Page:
Reads the headline in today’s tech section of the Wall Street Journal. Over the past several months there have been numerous articles published in the Journal – some saying this is real, others denying it…I appreciate one article stating that these attacks are small enough for our government to ignore, so that there is no one single incident demanding a response, but big enough to threaten the long term viability of some of the major companies in the US. In another Journal article I read, “All major US companies have been successfully compromised…” Where is this all headed?
Companies who insist “They’ve got it covered…” are in trouble in my opinion. No company is really impenetrable. In fact, the idea of using a pen-test to show your clients that their data is safe is a false sense of security. A failure to break in simply shows the incompetence of the pen-testing team. It certainly doesn’t mean the company is well secured.
In today’s article the Journal reports – “The Obama administration is considering a raft of options to more aggressively confront China over cyberspying,…, a potentially rapid escalation of a conflict the White House has only recently acknowledged.” The key phrase here is, “Only recently.” Why have government officials denied this for so long? Perhaps for political and economic reasons. The Journal states it like this, “Before now, U.S. government officials and corporate executives had been reluctant to publicly confront China out of fear that stoking tension would harm U.S. national-security or business interests.”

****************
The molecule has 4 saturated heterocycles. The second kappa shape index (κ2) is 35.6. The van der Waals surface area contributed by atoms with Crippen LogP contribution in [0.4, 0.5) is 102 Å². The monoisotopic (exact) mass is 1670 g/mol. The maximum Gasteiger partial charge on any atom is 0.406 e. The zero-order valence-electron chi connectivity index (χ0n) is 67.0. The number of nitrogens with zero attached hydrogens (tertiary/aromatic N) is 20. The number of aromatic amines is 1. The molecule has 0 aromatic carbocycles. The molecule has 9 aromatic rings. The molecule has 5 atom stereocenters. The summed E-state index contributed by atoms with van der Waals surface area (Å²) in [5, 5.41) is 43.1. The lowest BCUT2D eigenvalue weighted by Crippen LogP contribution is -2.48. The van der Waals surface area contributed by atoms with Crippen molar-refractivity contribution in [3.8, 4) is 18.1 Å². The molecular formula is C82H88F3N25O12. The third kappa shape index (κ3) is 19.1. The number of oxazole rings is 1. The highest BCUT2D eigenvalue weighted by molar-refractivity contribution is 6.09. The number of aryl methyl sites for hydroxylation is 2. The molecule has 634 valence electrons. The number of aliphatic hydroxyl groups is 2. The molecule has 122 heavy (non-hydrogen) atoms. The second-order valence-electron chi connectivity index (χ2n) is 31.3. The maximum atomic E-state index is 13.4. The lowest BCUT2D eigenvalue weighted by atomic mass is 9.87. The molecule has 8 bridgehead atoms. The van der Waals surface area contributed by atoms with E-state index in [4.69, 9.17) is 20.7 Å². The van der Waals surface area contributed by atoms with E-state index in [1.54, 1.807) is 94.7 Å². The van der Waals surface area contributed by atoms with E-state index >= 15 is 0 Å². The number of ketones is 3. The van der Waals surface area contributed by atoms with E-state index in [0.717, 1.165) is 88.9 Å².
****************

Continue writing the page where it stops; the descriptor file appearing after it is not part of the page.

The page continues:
Why are the Chinese on the attack? “China is stealing trade secrets as part of plans to bolster its industry.” It’s simple, the US has a greater capacity for innovation. By invading company’s intellectual capital, other nations can cut thousands of man-days out of the R&D process. Google, EMC, RSA New York Times, Wall Street Journal, and many other well-known companies, along with many federal organizations including the Pentagon, have reported problems traced back to China in recent years. However, things like “dependency on China to underwrite U.S. debt and to provide a market for U.S. businesses,” have allowed these nation-state sponsored attacks to go unchallenged.
Recently our government officials have come out saying, “Cybersecurity threats are the greatest threat to our security—economic security, political security, diplomatic security, military security.” No matter how big your customers are, cybersecurity is something you want to understand and engage them in. We’ll be covering more on this threat in the coming weeks as we approach the May, Making Money w/ Security workshop. I’m looking forward to seeing you there.
© 2013, David Stelzl